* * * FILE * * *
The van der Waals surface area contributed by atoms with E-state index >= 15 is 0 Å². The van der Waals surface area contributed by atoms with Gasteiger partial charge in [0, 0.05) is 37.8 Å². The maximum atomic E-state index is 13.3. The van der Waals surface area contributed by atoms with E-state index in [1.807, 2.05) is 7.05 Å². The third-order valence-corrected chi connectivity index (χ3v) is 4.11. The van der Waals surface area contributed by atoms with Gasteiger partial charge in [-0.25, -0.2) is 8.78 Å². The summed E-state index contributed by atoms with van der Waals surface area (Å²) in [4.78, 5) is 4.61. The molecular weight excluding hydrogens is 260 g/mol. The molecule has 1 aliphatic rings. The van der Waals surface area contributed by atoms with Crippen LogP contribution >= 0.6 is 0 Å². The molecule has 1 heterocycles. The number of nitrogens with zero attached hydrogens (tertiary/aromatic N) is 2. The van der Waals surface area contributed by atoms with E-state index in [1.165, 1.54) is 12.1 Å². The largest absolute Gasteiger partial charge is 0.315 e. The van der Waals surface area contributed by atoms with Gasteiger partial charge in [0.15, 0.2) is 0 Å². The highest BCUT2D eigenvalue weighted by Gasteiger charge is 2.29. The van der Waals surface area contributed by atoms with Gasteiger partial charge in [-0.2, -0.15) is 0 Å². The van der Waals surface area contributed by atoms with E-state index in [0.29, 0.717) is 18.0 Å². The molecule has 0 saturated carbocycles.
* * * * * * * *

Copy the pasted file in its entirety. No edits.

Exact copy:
The van der Waals surface area contributed by atoms with E-state index >= 15 is 0 Å². The van der Waals surface area contributed by atoms with Gasteiger partial charge in [0, 0.05) is 37.8 Å². The maximum atomic E-state index is 13.3. The van der Waals surface area contributed by atoms with E-state index in [1.807, 2.05) is 7.05 Å². The third-order valence-corrected chi connectivity index (χ3v) is 4.11. The van der Waals surface area contributed by atoms with Gasteiger partial charge in [-0.25, -0.2) is 8.78 Å². The summed E-state index contributed by atoms with van der Waals surface area (Å²) in [4.78, 5) is 4.61. The molecular weight excluding hydrogens is 260 g/mol. The molecule has 1 aliphatic rings. The van der Waals surface area contributed by atoms with Crippen LogP contribution >= 0.6 is 0 Å². The molecule has 1 heterocycles. The number of nitrogens with zero attached hydrogens (tertiary/aromatic N) is 2. The van der Waals surface area contributed by atoms with E-state index in [1.165, 1.54) is 12.1 Å². The largest absolute Gasteiger partial charge is 0.315 e. The van der Waals surface area contributed by atoms with Gasteiger partial charge in [0.15, 0.2) is 0 Å². The highest BCUT2D eigenvalue weighted by Gasteiger charge is 2.29. The van der Waals surface area contributed by atoms with Gasteiger partial charge in [-0.2, -0.15) is 0 Å². The van der Waals surface area contributed by atoms with E-state index in [0.29, 0.717) is 18.0 Å². The molecule has 0 saturated carbocycles.